FW jay wallace article

FW jay wallace article - Scott M. Welch Free Will Dr....

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Scott M. Welch Free Will Dr. Kinlaw March 6, 2006 Article Review: R. Jay Wallace “Addiction as Defect of the Will” written by R. Jay Wallace is an article that attempts to assess the concept of addiction and some of the excitements behind what philosophers typically present it as in their theories. Wallace analyzes addiction in a five step process; his goal in the writing is to show what addiction is and whether or not it is correct in saying it is a defect of the will. This paper will look in depth at his five steps and conclude with reflections on the topic overall. The introduction to his article simply states the objective and how he plans on conquering the task at hand. It quickly becomes apparent where he stands on the issue, as he professes “Addicts typically behave in ways that are at least minimally voluntary, doing things that they themselves intend to do, with basic knowledge of the consequences and so on.” To further his point he confesses that he disagrees with the standard approaches to desires. He labels them as “hydraulic” and says they are considered casual forces upon which agents are subject. His mode of thought seems to be directed toward the notion that with this form of addiction one would not have the power to deliberate in a free willing manner. He allows finally that addiction may tend to a level of impairment, but not necessity. After his introduction he directs his attention to the concept of addiction.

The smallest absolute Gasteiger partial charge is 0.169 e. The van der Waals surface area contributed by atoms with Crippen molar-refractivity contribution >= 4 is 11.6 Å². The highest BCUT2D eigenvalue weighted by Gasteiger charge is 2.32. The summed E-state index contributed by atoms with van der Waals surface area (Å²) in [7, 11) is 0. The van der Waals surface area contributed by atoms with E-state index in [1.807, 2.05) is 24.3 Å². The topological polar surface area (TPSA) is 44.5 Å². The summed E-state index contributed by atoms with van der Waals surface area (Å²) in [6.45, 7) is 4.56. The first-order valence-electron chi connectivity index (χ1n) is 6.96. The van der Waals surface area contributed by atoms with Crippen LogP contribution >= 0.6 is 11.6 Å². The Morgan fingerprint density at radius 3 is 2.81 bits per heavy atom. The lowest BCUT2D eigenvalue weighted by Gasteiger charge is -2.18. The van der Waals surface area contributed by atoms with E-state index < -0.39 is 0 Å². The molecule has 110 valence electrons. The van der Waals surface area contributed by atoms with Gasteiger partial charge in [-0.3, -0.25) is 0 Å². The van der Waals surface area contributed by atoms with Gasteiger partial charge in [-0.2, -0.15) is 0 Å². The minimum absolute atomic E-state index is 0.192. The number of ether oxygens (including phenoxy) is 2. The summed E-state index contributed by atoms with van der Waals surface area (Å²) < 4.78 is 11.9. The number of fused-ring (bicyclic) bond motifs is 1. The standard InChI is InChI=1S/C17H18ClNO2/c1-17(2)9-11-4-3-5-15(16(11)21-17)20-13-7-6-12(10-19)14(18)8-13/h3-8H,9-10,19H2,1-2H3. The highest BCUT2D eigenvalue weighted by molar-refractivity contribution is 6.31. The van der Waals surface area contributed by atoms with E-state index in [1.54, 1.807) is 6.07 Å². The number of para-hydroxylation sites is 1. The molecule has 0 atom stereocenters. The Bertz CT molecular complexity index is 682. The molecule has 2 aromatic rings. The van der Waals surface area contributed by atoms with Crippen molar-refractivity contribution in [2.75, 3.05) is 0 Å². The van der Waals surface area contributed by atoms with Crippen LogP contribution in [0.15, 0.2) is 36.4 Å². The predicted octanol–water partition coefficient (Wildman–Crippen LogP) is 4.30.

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The concept of addiction he says is “long-term, dispositional condition, characterized by a susceptibility to distinctive kinds of impulse to action.” This opening remark is followed by Wallace’s description of four phases, or distinctions, of A- impulses. He believes it is these A-impulses most philosophers are referring to when they discuss addictions. The four A-impulses he identifies are listed in this order, resilient, intense, conceptions of pleasure and pain, and lastly physiological. Wallace contends that stemming from these A-impulses there are many things normally called out as addictions. Before continuing his discussion of these impulses he makes note that the fourth A- impulse is different from the others. He states, “it does not seem to matter all that much whether or not A-impulses actually have a physiological basis.” It seems apparent from this and the short example he gives that his main focus will be on the first three ideas and their affect on volitional impairment. Wallace identifies with a possible objection to these premises and discusses it before it gains the ability to challenge his theory. He notes the objection that it would be possible to conceive normal body appetites as addictions given the first three descriptions used for A-impulses. He remarks that “We label an impulse addictive only if its satisfaction is something that we tend to disapprove of.” He asserts this is not the case with bodily appetites and extends this to very specific cases where chemical substances are used. After which a shift in his focus occurs.
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This essay was uploaded on 04/17/2008 for the course PHIL taught by Professor Kinlaw during the Fall '05 term at McMurry.

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FW jay wallace article - Scott M. Welch Free Will Dr....

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